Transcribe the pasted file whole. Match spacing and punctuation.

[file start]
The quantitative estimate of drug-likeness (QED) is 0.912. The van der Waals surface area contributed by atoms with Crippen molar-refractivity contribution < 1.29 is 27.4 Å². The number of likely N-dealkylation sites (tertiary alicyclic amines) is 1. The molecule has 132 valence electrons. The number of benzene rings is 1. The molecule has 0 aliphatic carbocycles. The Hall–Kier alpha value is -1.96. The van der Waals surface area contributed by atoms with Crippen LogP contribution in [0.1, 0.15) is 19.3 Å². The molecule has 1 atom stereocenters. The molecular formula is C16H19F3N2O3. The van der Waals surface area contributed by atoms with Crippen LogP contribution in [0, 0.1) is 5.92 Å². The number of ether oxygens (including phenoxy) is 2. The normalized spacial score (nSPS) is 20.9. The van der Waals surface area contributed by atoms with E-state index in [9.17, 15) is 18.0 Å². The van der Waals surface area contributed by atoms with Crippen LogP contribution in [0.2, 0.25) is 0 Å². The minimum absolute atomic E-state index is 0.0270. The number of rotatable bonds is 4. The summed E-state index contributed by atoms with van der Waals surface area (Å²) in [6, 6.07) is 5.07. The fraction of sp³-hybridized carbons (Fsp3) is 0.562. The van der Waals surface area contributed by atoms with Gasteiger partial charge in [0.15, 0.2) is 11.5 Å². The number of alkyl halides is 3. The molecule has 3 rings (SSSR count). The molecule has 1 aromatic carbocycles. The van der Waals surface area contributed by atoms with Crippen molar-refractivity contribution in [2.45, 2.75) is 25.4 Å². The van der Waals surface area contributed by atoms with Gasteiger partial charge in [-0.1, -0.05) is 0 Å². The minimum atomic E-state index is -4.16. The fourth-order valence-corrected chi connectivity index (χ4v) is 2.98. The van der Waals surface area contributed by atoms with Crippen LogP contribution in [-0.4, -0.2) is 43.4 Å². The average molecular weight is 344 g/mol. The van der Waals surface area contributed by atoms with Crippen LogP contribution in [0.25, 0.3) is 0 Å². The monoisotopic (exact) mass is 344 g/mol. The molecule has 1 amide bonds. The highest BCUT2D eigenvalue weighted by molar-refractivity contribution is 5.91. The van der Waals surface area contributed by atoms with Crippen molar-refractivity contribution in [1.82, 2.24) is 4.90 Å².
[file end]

The quantitative estimate of drug-likeness (QED) is 0.912. The van der Waals surface area contributed by atoms with Crippen molar-refractivity contribution < 1.29 is 27.4 Å². The number of likely N-dealkylation sites (tertiary alicyclic amines) is 1. The molecule has 132 valence electrons. The number of benzene rings is 1. The molecule has 0 aliphatic carbocycles. The Hall–Kier alpha value is -1.96. The van der Waals surface area contributed by atoms with Crippen LogP contribution in [0.1, 0.15) is 19.3 Å². The molecule has 1 atom stereocenters. The molecular formula is C16H19F3N2O3. The van der Waals surface area contributed by atoms with Crippen LogP contribution in [0, 0.1) is 5.92 Å². The number of ether oxygens (including phenoxy) is 2. The normalized spacial score (nSPS) is 20.9. The van der Waals surface area contributed by atoms with E-state index in [9.17, 15) is 18.0 Å². The van der Waals surface area contributed by atoms with Crippen LogP contribution in [0.2, 0.25) is 0 Å². The minimum absolute atomic E-state index is 0.0270. The number of rotatable bonds is 4. The summed E-state index contributed by atoms with van der Waals surface area (Å²) in [6, 6.07) is 5.07. The fraction of sp³-hybridized carbons (Fsp3) is 0.562. The van der Waals surface area contributed by atoms with Gasteiger partial charge in [0.15, 0.2) is 11.5 Å². The number of alkyl halides is 3. The molecule has 3 rings (SSSR count). The molecule has 1 aromatic carbocycles. The van der Waals surface area contributed by atoms with Crippen molar-refractivity contribution in [2.45, 2.75) is 25.4 Å². The van der Waals surface area contributed by atoms with Gasteiger partial charge in [-0.1, -0.05) is 0 Å². The minimum atomic E-state index is -4.16. The fourth-order valence-corrected chi connectivity index (χ4v) is 2.98. The van der Waals surface area contributed by atoms with Crippen LogP contribution in [-0.4, -0.2) is 43.4 Å². The average molecular weight is 344 g/mol. The van der Waals surface area contributed by atoms with Crippen LogP contribution in [0.25, 0.3) is 0 Å². The monoisotopic (exact) mass is 344 g/mol. The molecule has 1 amide bonds. The highest BCUT2D eigenvalue weighted by molar-refractivity contribution is 5.91. The van der Waals surface area contributed by atoms with Crippen molar-refractivity contribution in [1.82, 2.24) is 4.90 Å².